We will continue to pray for God to bring healing from the atrocities of our legacy of racial violence, lynching and murder because of racism. What took place in Mississippi still affects us all today.

    We honor our ancestors, Americans of African descent, who heard the news of freedom on the "19th of June", 1865, and celebrated in the streets of Galveston, Texas. "None are free, until all are free!" Juneteenth is the celebration of the end of slavery in America that we have embraced as as African-Americans.

    Juneteenth is America's 2nd Independence Day celebration. 29 states recognize Juneteenth as a state holiday or state holiday observance, as well as the District of Columbia and the Congress of the United States.

    Together we will see Juneteenth become a national holiday in America!

    Rev. Ronald V. Myers, Sr., M.D.
    National Juneteenth Holiday Campaign
    National Juneteenth Observance Foundation (NJOF)
    National Juneteenth Christian Leadership Council (NJCLC)

  4. It nice that Andrew Goodman and Michael Schwerner were brought up in passing.vigilanty law is not the kind of law we need. A jury found him guilty and 25 years for his age equals life.This writers own bigotry is showing, remember we marched so all would not be judged by the color of their skin.

  5. It seems Charles needs to do some work in his own state.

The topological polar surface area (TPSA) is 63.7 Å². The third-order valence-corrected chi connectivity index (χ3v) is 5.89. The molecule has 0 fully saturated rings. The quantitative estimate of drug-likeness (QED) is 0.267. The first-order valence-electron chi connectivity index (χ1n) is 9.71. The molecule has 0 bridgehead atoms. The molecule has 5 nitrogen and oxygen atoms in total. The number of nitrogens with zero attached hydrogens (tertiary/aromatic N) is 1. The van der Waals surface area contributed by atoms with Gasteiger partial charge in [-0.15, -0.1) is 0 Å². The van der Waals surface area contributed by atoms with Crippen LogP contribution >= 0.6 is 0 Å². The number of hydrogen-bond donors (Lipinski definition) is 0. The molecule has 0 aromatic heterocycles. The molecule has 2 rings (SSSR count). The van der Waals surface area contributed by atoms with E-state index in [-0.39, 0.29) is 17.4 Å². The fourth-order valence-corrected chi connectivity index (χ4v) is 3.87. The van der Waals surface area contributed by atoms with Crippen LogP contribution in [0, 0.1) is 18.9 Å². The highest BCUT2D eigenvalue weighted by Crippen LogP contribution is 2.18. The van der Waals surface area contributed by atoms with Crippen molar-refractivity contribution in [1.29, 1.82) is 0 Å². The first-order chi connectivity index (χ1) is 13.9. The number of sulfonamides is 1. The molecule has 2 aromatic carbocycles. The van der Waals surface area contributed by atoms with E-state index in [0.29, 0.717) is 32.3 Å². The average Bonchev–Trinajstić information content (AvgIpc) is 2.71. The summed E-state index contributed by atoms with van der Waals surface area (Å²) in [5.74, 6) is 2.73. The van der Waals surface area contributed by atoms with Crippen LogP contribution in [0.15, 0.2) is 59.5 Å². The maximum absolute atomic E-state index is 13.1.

Minnesota's racial achievement gap is wide and persistent. By junior high nearly half of the state's minority students are testing well below their white counterparts in reading, writing, and math. Poverty, experts say, is one of the most reliable indicators of who will fall into the achievement gap, and minorities are disproportionately represented among the state's poor. They and society pay a high cost for their not doing well in school.

    Seems a case of getting the stick out of your own eye first.

  6. I appreciae Ziba's comments. Yes, I have difficult with this log in my own eye. I'll work on this.

    I'm aware that MN has it's own problems. One of them is not blindness to murders. We do prosecute and rather successfully.

    Please, Schwerner and Goodman were mentioned more than in just passing. Be fair!

    Thanks, though, for the reading.
    Chas Leck

  7. Regardless of any errors, your passion shows through. For that, I thank you for presenting a vision of the day and the time as you experienced it. The movie is in one's head.

    Note: John Gibson passed me your essay. You let us see it through your eyes.